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The Case for Sin Taxes in Africa

South Africa – which has the highest obesity rates in sub-Saharan Africa – took a bold move this weekend in the right direction to try to erase this dubious distinction. On April 1st, the government’s Sugary Beverages Levy came into effect in an effort to bring down obesity rates by 10% by 2020. The tax will raise prices for soda and other sugary drinks, and was applauded by the WHO and other stakeholders as a move that should be emulated by other countries in Africa.

Indeed, having successfully fought against the spread of infectious diseases such as HIV/AIDS and tuberculosis, whose rates have fallen dramatically across Africa over the past decade, governments there now face a new dilemma: countering lifestyle illnesses, or non-communicable diseases (NCDs) such as obesity, diabetes, cardiovascular illnesses and certain types of cancer.

But thanks to private corporate interests, don’t expect the road ahead to be without hiccups. Because roughly at the same time that South Africa was implementing its sugar tax, efforts in Kenya (which has among the highest diabetes rates in the continent) took a step backwards – in part due to successful lobbying efforts by soft drinks manufacturers.

Late last year, the Kenya Revenue Authority announced plans to enforce excise stamps on soda and other bottled beverages in a long-overdue move to rein in sugar intake, broaden tax compliance, and raise its revenues. Unsurprisingly, the move was bashed by the soft drinks industry, which even threatened to pull out of the country. Luckily, due to a court case filed by a local activist, that was no longer the case. Just as the South African government was putting the final touches on its sugar tax legislation, a judge overturned efforts by Kenyan lawmakers to impose the tax. The judge found the tax unconstitutional and an “unfair burden” on consumers and taxpayers – a rather spurious assessment that breezes over the fact that NCDs are notoriously expensive to treat and take a heavy toll on Kenya’s cash-strapped economy.

As NCDs grow throughout Africa, policymakers might be discouraged by Kenya’s abortive efforts. But giving in to corporate interests for the sake of short term economic gains will only result in long-term problems, as rising sugar consumption continues to fuel rates of obesity-related diseases in the coming decades. This means that taxes on sugary beverages and other preventative initiatives will help them achieve both health and development goals.

According to the latest Global Nutrition Report, a quarter of the world’s 41 million overweight children under the age of five now live in Africa, a figure that has nearly doubled over the last 20 years. More than 30% of adults living on the continent today are overweight, according to the WHO, with obesity rates nearing 10% even in some of the poorest countries such as Sierra Leone and Liberia. And in an ironic twist for a continent that has spent most of the past 50 years battling malnutrition, the WHO says that it is obesity-related NCDs such as diabetes that are now expected to become the single largest killer in Africa by 2030.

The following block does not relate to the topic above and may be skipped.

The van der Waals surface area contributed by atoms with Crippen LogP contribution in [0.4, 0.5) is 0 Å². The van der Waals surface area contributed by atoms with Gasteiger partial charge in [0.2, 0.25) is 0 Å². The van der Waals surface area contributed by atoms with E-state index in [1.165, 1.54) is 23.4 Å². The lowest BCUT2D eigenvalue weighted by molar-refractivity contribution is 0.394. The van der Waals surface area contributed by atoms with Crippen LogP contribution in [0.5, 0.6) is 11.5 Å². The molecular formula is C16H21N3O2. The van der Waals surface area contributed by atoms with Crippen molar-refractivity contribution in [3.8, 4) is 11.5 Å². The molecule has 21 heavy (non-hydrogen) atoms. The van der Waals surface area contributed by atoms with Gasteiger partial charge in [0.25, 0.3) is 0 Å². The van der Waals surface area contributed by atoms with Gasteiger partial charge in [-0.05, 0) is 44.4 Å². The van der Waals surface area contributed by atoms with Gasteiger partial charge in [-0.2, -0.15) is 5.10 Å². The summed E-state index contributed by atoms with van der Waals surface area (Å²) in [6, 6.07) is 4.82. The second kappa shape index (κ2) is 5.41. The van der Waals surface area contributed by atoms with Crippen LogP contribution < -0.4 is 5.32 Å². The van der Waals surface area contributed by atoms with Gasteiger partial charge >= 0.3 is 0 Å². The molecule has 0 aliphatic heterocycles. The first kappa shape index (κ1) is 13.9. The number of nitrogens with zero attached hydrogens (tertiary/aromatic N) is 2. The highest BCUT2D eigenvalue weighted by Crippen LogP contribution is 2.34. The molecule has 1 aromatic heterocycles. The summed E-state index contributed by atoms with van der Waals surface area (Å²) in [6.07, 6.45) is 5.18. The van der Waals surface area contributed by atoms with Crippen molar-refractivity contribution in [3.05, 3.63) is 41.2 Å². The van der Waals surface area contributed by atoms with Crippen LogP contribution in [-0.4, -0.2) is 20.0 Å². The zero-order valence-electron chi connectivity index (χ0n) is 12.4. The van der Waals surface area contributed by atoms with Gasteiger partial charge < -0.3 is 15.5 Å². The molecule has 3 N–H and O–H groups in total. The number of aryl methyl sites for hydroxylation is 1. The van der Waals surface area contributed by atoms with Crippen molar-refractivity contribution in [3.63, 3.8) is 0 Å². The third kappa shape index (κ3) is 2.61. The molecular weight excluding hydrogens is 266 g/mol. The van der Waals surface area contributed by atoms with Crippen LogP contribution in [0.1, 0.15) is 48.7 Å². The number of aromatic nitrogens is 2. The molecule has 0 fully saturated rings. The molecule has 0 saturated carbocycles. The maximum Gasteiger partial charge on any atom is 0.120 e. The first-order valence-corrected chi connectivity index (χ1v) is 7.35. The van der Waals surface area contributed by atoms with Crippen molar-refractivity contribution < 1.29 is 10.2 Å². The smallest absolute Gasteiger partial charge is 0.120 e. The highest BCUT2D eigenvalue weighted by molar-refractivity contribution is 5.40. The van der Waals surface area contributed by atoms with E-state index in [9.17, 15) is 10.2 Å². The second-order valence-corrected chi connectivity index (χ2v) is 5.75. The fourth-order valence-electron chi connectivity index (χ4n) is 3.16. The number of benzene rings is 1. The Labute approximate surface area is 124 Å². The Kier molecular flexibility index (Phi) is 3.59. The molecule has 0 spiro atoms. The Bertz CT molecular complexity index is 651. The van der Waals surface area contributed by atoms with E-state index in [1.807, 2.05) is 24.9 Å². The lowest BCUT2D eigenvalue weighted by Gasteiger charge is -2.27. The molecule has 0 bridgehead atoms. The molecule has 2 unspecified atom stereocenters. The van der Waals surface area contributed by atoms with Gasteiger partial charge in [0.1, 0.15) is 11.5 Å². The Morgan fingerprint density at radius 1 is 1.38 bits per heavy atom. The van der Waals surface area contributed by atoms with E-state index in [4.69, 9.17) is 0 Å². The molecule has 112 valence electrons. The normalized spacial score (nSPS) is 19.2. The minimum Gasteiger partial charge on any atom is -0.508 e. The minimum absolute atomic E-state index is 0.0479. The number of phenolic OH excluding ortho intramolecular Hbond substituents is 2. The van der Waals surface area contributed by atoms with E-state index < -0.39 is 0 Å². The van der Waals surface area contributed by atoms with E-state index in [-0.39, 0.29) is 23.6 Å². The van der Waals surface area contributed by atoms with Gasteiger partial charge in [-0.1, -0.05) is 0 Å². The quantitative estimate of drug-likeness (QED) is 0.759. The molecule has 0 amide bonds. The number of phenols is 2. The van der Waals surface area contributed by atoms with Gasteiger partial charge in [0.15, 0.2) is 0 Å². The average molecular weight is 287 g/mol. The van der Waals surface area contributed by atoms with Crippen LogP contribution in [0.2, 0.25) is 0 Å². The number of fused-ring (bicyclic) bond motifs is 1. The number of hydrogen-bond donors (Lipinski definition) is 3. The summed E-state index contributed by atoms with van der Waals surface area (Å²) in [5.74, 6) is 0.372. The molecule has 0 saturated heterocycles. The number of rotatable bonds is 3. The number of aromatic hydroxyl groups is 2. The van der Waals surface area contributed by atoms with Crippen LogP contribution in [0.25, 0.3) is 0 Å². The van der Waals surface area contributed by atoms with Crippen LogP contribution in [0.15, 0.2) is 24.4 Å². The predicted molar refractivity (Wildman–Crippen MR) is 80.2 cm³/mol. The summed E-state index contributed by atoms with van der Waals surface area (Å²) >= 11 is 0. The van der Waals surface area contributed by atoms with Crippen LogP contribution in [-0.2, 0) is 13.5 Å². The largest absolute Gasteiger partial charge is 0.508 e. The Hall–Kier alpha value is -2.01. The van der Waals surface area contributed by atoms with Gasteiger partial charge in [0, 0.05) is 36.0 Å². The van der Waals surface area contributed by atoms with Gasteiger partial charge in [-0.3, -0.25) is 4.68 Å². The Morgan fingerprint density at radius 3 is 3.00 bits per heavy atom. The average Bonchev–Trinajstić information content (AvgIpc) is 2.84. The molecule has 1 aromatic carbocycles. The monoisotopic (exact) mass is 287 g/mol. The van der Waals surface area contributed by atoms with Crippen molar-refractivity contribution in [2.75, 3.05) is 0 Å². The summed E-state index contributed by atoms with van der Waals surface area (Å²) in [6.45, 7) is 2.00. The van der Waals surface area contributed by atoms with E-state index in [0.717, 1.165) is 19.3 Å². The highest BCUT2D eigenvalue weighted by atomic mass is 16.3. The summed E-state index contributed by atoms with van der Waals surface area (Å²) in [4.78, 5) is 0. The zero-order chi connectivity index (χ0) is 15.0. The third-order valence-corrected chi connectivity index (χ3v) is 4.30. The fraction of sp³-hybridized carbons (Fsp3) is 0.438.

Which is where sin taxes come in: raising the price of sugary drinks and junk food will not just deter public consumption but will also generate more funds for state coffers. The WHO strongly promotes sin taxes on sugary drinks, as well as on alcohol and tobacco, as a cost-effective measure that has been shown to curb the threat of NCDs that kill 40 million people worldwide each year and account for 70% of all deaths.

So far, more than 30 countries have introduced a tax on sugary drinks or passed legislation to implement such a policy. A larger group of countries, including the Philippines, Antigua, Nepal, and the Seychelles are debating the introduction of a tax on sugary drinks. Such policies have already helped people choose heathier products: in Mexico, for instance, soda consumption fell by between 7-10% and water consumption rose following the implementation of a sugary drink tax.

Of course, that’s not to say that a sugar tax – or any kind of sin tax – will be a silver bullet. Other key measures in curbing the rise of NCDs in Africa include investing in health education, improving nutrition labels on products, and banning marketing of such goods to children. But when it comes to both curbing unhealthy behaviour and increasing the funds available to government health authorities, there’s nothing like a sin tax. One can only hope that more governments will follow South Africa’s example and see this logic, before rising NCDs become the continent’s next epidemic.